Furthermore, we only used rMTs derived from APB stimulation for mapping of motor areas. This approach allows for differentiation of findings that are specific to single muscles (muscle-specific factors) and findings that are observed in all muscles together (common factors), but only against the background of mapping with a muscle-specific, APB-derived rMT. Thus, our findings are primarily relevant for current mapping procedures that use the APB for rMT determination, which is, however, in line with most previous neurosurgical mapping studies [5, 10, 2022]. It has to be confirmed whether comparable results are also present for mapping with rMTs derived from other muscles (e.g., ADM or FCR).

Clinical implications and significance

This is one of the first studies that uses nTMS to systematically explore MEP latency distributions and, in a second step, identifies clinical factors that may underlie MEP latency variability. In this context, there is only a limited amount of literature on MEP characteristics derived from nTMS, which primarily reports results derived from healthy subjects [13, 19]. To the best of our knowledge, there is only one comparable approach among neurosurgical patients available while the use of this technique for neurosurgical mapping strongly increases [14]. Thus, more data on the matter seems to be mandatory for further successful and reliable application of nTMS in neurosurgery. Consequently, the specific need for data on MEP characteristics among neurosurgical patients has already been pointed out in one of the previous investigations in healthy volunteers [19]. Therefore, the results of the present study add knowledge to the limited amount of data on the matter.

While there is a comparatively large body of literature on MEP amplitudes and latency variability and influencing factors derived from stimulation with non-navigated TMS systems [11, 12, 1517], only a few studies thus far have used nTMS [13, 14, 19]. This situation is of high importance since it is known that only slight variations in coil placement and angulation can lead to different responses [18]. Thus, although previous non-navigated TMS approaches heavily contributed to the knowledge about MEP characteristics, we can assume that non-navigated stimulation might have been confounded by non-optimal coil adjustments, which can limit the validity and reproducibility of such data. In this context, the spatial extent of motor maps, MEP amplitudes at certain mapping points, and MEP latencies might be insufficient due to non-optimal coil placement; a factor that can be controlled during nTMS [3]. While data on the extent of nTMS-based motor maps were not the topic of the present study and have already been published [20], an update on MEP characteristics and influencing factors by the use of nTMS seemed to be necessary in the neurosurgical context.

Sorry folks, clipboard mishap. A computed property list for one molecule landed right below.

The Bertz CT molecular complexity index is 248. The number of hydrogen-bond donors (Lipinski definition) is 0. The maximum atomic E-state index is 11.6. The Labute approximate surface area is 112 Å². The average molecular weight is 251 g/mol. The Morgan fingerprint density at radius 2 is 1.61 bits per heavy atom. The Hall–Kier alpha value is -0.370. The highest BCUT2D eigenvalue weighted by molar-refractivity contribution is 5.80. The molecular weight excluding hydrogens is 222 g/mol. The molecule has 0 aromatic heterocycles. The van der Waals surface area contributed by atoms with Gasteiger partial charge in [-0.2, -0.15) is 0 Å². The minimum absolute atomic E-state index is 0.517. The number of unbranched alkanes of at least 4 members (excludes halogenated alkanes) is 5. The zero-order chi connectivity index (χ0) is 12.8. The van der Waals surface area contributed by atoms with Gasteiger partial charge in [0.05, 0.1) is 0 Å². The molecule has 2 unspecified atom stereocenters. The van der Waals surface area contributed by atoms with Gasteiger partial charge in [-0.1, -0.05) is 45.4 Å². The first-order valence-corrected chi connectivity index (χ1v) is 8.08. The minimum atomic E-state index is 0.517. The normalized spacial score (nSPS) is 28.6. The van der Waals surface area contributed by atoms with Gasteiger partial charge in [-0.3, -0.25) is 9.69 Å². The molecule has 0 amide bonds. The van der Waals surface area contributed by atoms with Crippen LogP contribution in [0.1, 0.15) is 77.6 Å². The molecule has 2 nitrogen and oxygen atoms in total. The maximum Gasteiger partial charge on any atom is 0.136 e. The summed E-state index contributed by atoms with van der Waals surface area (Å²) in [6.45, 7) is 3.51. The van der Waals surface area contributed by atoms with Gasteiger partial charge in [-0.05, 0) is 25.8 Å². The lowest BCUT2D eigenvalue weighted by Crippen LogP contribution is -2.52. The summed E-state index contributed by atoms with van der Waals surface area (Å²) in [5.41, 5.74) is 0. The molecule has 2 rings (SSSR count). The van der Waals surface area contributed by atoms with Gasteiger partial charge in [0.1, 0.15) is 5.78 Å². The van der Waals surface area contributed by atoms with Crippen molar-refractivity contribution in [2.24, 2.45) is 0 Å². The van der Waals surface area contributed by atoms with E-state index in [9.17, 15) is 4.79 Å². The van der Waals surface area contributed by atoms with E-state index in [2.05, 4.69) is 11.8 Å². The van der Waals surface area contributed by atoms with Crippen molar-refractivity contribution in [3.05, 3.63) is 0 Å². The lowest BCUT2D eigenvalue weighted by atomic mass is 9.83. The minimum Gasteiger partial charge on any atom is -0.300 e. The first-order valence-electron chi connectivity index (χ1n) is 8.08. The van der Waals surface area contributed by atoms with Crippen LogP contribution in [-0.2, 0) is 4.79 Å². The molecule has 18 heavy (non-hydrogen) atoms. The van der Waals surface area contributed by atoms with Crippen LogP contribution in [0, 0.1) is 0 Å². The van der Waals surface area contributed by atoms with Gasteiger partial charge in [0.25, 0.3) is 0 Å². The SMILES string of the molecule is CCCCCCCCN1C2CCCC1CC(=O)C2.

Regarding influencing factors, at least some of the parameters investigated are specific to brain tumors, which make their assessment impossible in nTMS-based studies among healthy volunteers. In this context, data on tumor-specific factors have solely been investigated in one study so far [14]. Whereas this study predominantly revealed negative results in the sense that no factors except gender were identified as underlying variables of MEP latency variability [14], the present approach revealed more common and muscle-specific factors as significant while considering a larger set of predefined variables.